64% of Georgia’s 3rd graders lack the necessary vocabulary & reading comprehension skills to be reading on grade level. – Annie E. Casey Foundation
The brain undergoes its most dramatic development during the first three years of life. This makes early childhood a “period of great vulnerability, but also a period of great opportunity.” We know that young children (aged 0-5) in foster care have often suffered from environments that do not nurture brain development and they become at-risk of falling behind in their developmental learning. These development delays can have a significant impact on the child’s cognitive ability for language, literacy, school readiness, and ultimately educational success.
This training equips the community serving Georgia’s youngest foster children with the ability to:
- Understand basic concepts associated with child language and brain development;
- Demonstrate requisite verbal (e.g., inflection, intonation, narrative quality, and interrogative engagement) and nonverbal skills (e.g., visual contact) for delivering language nutrition;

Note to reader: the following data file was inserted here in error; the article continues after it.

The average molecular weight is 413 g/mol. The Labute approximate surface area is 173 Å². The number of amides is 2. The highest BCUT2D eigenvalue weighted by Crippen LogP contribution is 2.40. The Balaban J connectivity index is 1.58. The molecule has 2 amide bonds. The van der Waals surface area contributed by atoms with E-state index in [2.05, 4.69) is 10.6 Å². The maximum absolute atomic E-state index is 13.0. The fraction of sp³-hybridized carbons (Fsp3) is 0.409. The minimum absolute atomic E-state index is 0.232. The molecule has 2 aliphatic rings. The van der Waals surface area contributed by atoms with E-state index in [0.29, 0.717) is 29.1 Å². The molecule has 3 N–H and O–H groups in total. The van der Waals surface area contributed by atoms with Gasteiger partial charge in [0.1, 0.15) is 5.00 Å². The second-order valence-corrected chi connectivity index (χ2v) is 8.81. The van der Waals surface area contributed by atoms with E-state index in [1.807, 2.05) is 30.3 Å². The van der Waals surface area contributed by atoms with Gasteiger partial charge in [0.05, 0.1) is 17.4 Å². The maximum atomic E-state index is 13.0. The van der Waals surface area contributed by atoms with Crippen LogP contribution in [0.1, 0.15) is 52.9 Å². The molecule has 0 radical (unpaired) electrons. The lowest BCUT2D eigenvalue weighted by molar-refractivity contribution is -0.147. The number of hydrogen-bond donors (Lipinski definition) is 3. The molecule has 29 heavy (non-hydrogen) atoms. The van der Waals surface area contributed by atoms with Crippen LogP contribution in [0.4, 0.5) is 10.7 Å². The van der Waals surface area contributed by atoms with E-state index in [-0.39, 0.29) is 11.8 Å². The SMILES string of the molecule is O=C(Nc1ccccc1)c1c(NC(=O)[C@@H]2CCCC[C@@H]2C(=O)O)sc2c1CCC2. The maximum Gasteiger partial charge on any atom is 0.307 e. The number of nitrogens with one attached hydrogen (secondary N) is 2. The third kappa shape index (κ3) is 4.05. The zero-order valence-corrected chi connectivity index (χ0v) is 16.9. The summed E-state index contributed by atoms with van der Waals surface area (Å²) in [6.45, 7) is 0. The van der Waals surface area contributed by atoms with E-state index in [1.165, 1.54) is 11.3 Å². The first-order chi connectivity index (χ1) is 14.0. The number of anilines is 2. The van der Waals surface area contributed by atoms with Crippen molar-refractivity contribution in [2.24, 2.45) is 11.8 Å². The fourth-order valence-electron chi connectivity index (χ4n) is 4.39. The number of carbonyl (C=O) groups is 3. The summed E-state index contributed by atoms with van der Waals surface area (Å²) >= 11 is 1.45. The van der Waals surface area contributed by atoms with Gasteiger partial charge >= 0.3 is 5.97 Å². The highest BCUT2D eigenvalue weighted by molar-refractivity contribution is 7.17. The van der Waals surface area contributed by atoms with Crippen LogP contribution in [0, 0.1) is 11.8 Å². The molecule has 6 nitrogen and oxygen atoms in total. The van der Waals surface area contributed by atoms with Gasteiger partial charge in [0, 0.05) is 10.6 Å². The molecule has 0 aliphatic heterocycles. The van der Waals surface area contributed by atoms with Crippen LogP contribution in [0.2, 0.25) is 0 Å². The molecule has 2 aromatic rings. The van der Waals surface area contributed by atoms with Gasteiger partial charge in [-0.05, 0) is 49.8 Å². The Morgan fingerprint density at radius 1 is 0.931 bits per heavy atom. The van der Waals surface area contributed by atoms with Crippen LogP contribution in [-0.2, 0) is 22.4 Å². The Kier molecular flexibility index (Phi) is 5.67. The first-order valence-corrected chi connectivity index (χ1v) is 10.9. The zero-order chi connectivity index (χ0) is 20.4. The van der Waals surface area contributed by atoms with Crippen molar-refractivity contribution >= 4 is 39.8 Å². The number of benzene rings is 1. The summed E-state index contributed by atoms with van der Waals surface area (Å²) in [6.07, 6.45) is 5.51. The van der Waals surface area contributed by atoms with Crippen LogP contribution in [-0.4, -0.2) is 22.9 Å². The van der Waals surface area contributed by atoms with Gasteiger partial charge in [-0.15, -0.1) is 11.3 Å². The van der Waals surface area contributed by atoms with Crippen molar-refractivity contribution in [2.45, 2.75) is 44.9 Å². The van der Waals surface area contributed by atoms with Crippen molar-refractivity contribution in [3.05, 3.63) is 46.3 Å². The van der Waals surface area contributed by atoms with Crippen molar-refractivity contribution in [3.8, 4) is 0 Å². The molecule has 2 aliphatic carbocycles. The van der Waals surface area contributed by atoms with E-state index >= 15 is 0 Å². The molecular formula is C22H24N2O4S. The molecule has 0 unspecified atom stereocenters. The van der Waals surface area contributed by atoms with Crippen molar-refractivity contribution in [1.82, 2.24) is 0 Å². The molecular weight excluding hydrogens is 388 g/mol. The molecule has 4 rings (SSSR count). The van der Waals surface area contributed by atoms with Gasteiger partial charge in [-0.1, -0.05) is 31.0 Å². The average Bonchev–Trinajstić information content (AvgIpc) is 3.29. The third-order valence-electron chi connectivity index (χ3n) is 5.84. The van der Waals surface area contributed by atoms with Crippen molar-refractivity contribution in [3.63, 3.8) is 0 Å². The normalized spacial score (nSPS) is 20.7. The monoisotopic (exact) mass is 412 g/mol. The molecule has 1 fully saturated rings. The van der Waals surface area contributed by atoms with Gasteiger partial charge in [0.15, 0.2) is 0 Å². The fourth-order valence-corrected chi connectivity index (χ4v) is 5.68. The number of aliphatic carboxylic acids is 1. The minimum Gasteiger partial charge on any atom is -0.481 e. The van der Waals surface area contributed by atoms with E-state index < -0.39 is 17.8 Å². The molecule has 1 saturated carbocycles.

- Demonstrate the ability to use a specific language nutrition strategy (e.g., singing, storytelling, or narrating actions);
- Understand the relationship between language nutrition and creating a create a supportive and responsive relationship with their young foster child(ren);
- Demonstrate the ability to teach others how to provide language nutrition to foster children.
The six organizations leading Talk With Me Baby:
- Amerigroup supported the creation of the curriculum and videos
- Georgia Public Broadcasting produced the videos
- Endurance Project Management, with guidance from the TWMB Initiative, created the curriculum, training and is facilitating the train-the-trainer sessions
- Georgia Department of Child and Family Services supported the creation of the train-the-trainer model and its implementation